Pain from fibroids can vary, depending on the location and size. For instance, a fibroid that is degenerating may cause acute pain that is severe in one area. Chronic pain in the pelvic area is often dull and mild. It may be persistent and focused on one area.

Sometimes, the fibroid causes more discomfort, such as a heavy feeling in the abdomen or pressure on certain organs. The pain may be sharp if the fibroid presses on nerves, muscles, or organs. The answer to the question, “What does fibroid pain feel like?” can range from mild and dull to acute and severe, so an accurate diagnosis is necessary for treatment.

Is it Normal for Fibroids to hurt?

Fibroids can cause pain in your back, legs, and pelvis because they can compress the nerves, veins, or arteries in your pelvic region. When these stay compressed, the pain can spread to your hips, down your legs, and into your lower back. It becomes a more serious condition when you have severe pelvic pain coupled with bleeding.

Discomfort During Sex

In addition to abdominal discomfort, some women with large fibroids may endure pain during sex. Depending on your individual situation, you may feel pain only in certain positions or constant pain throughout intercourse. We want women to know that pain during sex is not normal and should be investigated. A pelvic exam or ultrasound can determine whether fibroids or another health condition is causing intercourse to be painful.

Causes of Pain from Different Types of Uterine Fibroids

Certain types of fibroids cause more pain than others. For instance, intramural fibroids may lead to lower back or pelvic pain. They grow within the uterus walls, and symptoms may worsen as they get bigger.

Subserosal fibroids grow outside of the uterus. They can cause pain within the abdomen as they grow and impact other organs. The abdomen or stomach may feel full or heavy.These fibroids can also cause cramping and abdominal pain. Since they are attached by a stalk on the outside of the uterus, they may cause acute pain if the stalk gets twisted and shuts off the blood supply.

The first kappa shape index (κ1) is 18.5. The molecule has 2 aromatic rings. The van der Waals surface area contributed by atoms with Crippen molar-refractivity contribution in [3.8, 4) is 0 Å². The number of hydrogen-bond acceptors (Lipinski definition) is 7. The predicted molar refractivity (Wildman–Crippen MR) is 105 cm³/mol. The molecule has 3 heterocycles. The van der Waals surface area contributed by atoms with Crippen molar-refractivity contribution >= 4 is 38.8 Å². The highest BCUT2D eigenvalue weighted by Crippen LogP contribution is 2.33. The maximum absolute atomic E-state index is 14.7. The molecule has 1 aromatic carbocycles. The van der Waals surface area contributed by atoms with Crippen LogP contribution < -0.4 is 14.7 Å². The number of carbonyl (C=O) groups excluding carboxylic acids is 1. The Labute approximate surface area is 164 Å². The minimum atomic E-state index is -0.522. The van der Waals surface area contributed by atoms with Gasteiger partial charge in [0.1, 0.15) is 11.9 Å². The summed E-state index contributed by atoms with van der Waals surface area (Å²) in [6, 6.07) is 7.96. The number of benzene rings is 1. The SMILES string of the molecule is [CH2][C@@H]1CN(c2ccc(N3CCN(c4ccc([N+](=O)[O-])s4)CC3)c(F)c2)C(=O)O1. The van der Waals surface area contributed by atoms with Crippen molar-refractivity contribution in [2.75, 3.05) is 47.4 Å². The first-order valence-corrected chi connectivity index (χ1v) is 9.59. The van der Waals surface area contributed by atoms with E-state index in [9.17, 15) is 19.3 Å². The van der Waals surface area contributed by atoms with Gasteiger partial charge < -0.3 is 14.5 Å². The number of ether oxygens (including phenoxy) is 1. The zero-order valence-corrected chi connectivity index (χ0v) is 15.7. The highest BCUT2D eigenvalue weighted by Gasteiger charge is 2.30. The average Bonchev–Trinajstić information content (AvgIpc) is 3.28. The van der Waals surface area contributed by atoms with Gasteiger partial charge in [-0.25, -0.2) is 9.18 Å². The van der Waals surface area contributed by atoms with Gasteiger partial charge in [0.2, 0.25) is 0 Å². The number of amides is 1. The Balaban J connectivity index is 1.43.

Submucosal fibroids may also cause pain in the lower back or pelvic area. They grow in the inner lining of the uterus. They also lead to heavy bleeding, bleeding between periods, and prolonged menstruation.

Calcified fibroids occur when the fibroid has outgrown its blood supply and starts to die. It can lead to severe abdominal pain or heavy pressure in the abdominal area.

Fibroid Pain Treatment Uterine Fibroid Embolization (UFE)

If you suffer from abdominal discomfort, back and leg pain, or pain in the uterus and lower back due to fibroids, we want you to know that help is available. Instead of just treating chronic symptoms, treatment can address their underlying cause: the fibroids themselves, which can alleviate symptoms altogether.

Wondering how to get rid of fibroid back pain? At USA Fibroid Centers, we offer a minimally invasive treatment called Uterine Fibroid Embolization (UFE). UFE can shrink your fibroids, relieve your back and leg pain, and improve your quality of life.

Unlike fibroid surgery, UFE is performed in an outpatient setting. This means that you can begin your recovery in the comfort of your own home. Most women are back to their normal activities within the first week or two.

Explore Your Treatment Options at USA Fibroid Centers

At USA Fibroid Centers, our leading fibroid specialists will evaluate your fibroid symptoms. To ensure a clear diagnosis, we may suggest further imaging or testing such as an ultrasound or MRI. After an initial consultation, we will make treatment recommendations that will fit your needs and lifestyle to help reduce pain from fibroids.

We have locations throughout the country for your convenience, along with virtual doctor appointments. Call 855.615.2555 to schedule a consultation at a location near you or make an appointment online today.

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  1. UCSF Health. Fibroid Signs and Symptoms
  2. Cleveland Clinic. (August 2020) Uterine Fibroids